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Every artist was first an amateur. - Ralph Waldo Emerson The more difficulties one has to encounter, within and without, the more significant and the higher in inspiration his life will be. - Horace Bushnell

Wednesday, November 23, 2011

JMeter - Superb Performance Test Tool

I have been working with JMeter from early days of JMeter 1.9 to date which is JMeter 2.5
Seen the tool evolve from just 4 samplers to a few listeners & much more flexbility now.

Apache JMeter is open source software, a 100% pure Java desktop application designed to (load) test functional behavior and measure performance. It was originally designed for testing Web Applications but has since expanded to other test functions.

Web Site: http://jakarta.apache.org/jmeter/index.html

License & Pricing: Open Source

Support: User mailing list (jmeter-user@jakarta.apache.org)

What can I do with it?
Apache JMeter may be used to test functional and performance both on static and dynamic resources (files, Servlets, Perl scripts, Java Objects, Data Bases and Queries, FTP Servers and more). It can be used to simulate a heavy load on a server, network or object to test its strength or to analyze overall performance under different load types. You can also use it perform a functional test on websites, databases, LDAPs, webservices etc.

JMeter is not a browser. As far as web-services and remote services are concerned, JMeter looks like a browser (or rather, multiple browsers); however JMeter does not perform all the actions supported by browsers. In particular, JMeter does not execute the Javascript found in HTML pages. Nor does it render the HTML pages as a browser does (it's possible to view the response as HTML etc, but the timings are not included in any samples, and only one sample in one thread is ever viewed at a time).


The installation of JMeter (if you would call it an installation) is pretty straight forward. On the website is a link to the download area of stable versions. You also have the possibility to use nightly builds, but this is at your own risk. No guarantee that they work properly. So the advice is always to start with a stable version.

Download the latest version (zip or tgz) and unpack the archive to a local folder. Before starting JMeter it is wise to have a look at the configuration. The jmeter.properties file (located in the bin folder) contains a lot of settings. Most of those settings should be fine for the average user. The file is well documented and easy to read (and change where needed).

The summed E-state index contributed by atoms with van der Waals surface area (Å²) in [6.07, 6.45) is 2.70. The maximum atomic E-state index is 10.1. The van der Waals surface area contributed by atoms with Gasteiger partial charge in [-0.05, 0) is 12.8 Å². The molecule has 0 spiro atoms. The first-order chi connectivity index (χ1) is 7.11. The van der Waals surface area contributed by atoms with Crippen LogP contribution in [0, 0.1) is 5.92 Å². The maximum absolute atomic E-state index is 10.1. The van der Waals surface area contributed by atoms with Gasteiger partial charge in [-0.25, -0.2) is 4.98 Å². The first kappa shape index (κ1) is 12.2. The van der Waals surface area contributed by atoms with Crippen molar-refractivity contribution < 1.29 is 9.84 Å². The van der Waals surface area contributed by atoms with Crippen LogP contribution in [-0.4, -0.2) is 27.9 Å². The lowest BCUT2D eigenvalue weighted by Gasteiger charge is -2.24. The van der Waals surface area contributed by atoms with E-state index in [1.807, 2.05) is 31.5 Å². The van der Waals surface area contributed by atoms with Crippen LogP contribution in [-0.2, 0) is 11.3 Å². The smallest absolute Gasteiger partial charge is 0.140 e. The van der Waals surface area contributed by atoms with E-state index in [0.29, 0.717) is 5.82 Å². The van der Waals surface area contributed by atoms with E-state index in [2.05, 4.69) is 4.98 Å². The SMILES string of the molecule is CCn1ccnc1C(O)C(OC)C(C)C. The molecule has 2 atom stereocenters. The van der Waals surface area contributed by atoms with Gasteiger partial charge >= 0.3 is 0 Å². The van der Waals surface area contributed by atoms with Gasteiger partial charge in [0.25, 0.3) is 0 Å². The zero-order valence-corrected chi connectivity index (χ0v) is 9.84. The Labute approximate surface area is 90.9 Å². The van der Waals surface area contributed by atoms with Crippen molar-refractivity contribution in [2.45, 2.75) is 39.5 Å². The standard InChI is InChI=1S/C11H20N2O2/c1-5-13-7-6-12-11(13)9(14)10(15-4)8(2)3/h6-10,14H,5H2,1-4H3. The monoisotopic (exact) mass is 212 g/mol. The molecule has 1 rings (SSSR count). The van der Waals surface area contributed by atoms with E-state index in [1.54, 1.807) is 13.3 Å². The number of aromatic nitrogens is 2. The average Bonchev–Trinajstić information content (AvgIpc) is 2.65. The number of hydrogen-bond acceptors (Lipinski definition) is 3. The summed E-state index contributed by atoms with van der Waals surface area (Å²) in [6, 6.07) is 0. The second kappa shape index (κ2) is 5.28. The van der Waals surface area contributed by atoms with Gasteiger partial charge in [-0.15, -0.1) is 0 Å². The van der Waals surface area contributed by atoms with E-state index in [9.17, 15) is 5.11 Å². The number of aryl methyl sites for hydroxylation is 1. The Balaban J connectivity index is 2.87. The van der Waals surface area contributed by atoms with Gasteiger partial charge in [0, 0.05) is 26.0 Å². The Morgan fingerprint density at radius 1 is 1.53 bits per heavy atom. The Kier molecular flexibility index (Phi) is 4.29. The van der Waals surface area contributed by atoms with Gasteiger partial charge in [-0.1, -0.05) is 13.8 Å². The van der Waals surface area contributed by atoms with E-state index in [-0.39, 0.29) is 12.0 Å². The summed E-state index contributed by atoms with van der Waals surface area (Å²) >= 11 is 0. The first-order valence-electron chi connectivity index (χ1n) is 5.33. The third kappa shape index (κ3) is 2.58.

Also pay attention to needed additional jars. If you are going to use for example JDBC, JMS or JavaMail additional jars are not included in the JMeter installation. The user guide on the website explains how to use it and where to get it.

Starting JMeter is just a matter of double clicking jmeter.bat in the bin folder.


There is an extensive documentation on the web site. In all kinds of ways. User manual, Wikis, docs and user experiences. The user manual describes how to create specific testplans (Web, Database, JMS, Webservice, etc) including step by step instructions, examples, bitmaps and tips. Also additional information is described in the user manual like best practices, information about regular expressions and how to use the variables and predefined functions. And last but not least: the component reference describes in detail how every component can be used.

The principle of JMeter

The principle of JMeter is very simple. If you want to test e.g. a SOAP interface layer, all you basically need is the URL and SOAP request. Starting with that you can build your test plan. And this can be as fancy as you want. Using variables, counters, parameters, CSV files, loops, logs, etc. There are almost no limits in designing your test and making it as maintainable as possible. automationwithselenium.blogspot.com-Google pagerank and Worth

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